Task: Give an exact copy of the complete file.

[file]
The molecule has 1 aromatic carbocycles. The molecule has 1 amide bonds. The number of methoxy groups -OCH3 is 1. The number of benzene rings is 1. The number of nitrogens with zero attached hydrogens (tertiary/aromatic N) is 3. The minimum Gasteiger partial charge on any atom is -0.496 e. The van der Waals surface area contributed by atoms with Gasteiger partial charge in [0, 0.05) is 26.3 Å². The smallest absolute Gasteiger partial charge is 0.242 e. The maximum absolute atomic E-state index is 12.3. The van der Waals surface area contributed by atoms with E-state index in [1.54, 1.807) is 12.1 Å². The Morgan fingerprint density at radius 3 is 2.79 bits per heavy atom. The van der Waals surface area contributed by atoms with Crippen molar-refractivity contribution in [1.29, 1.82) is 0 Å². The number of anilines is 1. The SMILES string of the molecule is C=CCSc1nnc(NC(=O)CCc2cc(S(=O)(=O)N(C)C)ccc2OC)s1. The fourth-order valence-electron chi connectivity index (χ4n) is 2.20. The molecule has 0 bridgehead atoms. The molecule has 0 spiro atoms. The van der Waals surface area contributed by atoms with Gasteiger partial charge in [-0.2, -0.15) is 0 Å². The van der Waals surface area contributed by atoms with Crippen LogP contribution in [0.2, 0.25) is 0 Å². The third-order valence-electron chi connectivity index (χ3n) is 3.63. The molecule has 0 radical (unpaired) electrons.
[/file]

The molecule has 1 aromatic carbocycles. The molecule has 1 amide bonds. The number of methoxy groups -OCH3 is 1. The number of benzene rings is 1. The number of nitrogens with zero attached hydrogens (tertiary/aromatic N) is 3. The minimum Gasteiger partial charge on any atom is -0.496 e. The van der Waals surface area contributed by atoms with Gasteiger partial charge in [0, 0.05) is 26.3 Å². The smallest absolute Gasteiger partial charge is 0.242 e. The maximum absolute atomic E-state index is 12.3. The van der Waals surface area contributed by atoms with E-state index in [1.54, 1.807) is 12.1 Å². The Morgan fingerprint density at radius 3 is 2.79 bits per heavy atom. The van der Waals surface area contributed by atoms with Crippen molar-refractivity contribution in [1.29, 1.82) is 0 Å². The number of anilines is 1. The SMILES string of the molecule is C=CCSc1nnc(NC(=O)CCc2cc(S(=O)(=O)N(C)C)ccc2OC)s1. The fourth-order valence-electron chi connectivity index (χ4n) is 2.20. The molecule has 0 bridgehead atoms. The molecule has 0 spiro atoms. The van der Waals surface area contributed by atoms with Gasteiger partial charge in [-0.2, -0.15) is 0 Å². The van der Waals surface area contributed by atoms with Crippen LogP contribution in [0.2, 0.25) is 0 Å². The third-order valence-electron chi connectivity index (χ3n) is 3.63. The molecule has 0 radical (unpaired) electrons.